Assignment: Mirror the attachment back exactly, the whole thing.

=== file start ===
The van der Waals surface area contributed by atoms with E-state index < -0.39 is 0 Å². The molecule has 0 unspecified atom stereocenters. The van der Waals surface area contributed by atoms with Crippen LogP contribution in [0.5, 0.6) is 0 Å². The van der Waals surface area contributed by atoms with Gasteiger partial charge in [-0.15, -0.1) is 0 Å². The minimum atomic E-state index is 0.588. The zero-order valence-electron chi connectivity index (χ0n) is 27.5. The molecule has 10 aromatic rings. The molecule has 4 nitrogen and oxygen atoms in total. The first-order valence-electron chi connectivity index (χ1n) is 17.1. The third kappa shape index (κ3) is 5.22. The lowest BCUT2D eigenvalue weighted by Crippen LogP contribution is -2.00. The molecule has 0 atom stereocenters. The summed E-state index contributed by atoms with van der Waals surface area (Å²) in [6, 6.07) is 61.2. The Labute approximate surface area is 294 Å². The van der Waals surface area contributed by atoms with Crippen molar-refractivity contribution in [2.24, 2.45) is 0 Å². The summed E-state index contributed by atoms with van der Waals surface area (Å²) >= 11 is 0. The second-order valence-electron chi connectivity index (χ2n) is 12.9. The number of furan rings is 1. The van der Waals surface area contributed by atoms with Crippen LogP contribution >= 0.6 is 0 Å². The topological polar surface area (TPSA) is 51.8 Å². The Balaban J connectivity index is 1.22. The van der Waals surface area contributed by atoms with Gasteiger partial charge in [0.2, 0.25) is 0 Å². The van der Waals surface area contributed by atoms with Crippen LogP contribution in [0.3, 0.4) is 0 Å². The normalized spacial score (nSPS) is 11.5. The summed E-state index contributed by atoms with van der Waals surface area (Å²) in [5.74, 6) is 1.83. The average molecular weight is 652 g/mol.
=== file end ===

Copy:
The van der Waals surface area contributed by atoms with E-state index < -0.39 is 0 Å². The molecule has 0 unspecified atom stereocenters. The van der Waals surface area contributed by atoms with Crippen LogP contribution in [0.5, 0.6) is 0 Å². The van der Waals surface area contributed by atoms with Gasteiger partial charge in [-0.15, -0.1) is 0 Å². The minimum atomic E-state index is 0.588. The zero-order valence-electron chi connectivity index (χ0n) is 27.5. The molecule has 10 aromatic rings. The molecule has 4 nitrogen and oxygen atoms in total. The first-order valence-electron chi connectivity index (χ1n) is 17.1. The third kappa shape index (κ3) is 5.22. The lowest BCUT2D eigenvalue weighted by Crippen LogP contribution is -2.00. The molecule has 0 atom stereocenters. The summed E-state index contributed by atoms with van der Waals surface area (Å²) in [6, 6.07) is 61.2. The Labute approximate surface area is 294 Å². The van der Waals surface area contributed by atoms with Crippen molar-refractivity contribution in [2.24, 2.45) is 0 Å². The summed E-state index contributed by atoms with van der Waals surface area (Å²) >= 11 is 0. The second-order valence-electron chi connectivity index (χ2n) is 12.9. The number of furan rings is 1. The van der Waals surface area contributed by atoms with Crippen LogP contribution >= 0.6 is 0 Å². The topological polar surface area (TPSA) is 51.8 Å². The Balaban J connectivity index is 1.22. The van der Waals surface area contributed by atoms with Gasteiger partial charge in [0.2, 0.25) is 0 Å². The van der Waals surface area contributed by atoms with Crippen LogP contribution in [0.3, 0.4) is 0 Å². The normalized spacial score (nSPS) is 11.5. The summed E-state index contributed by atoms with van der Waals surface area (Å²) in [5.74, 6) is 1.83. The average molecular weight is 652 g/mol.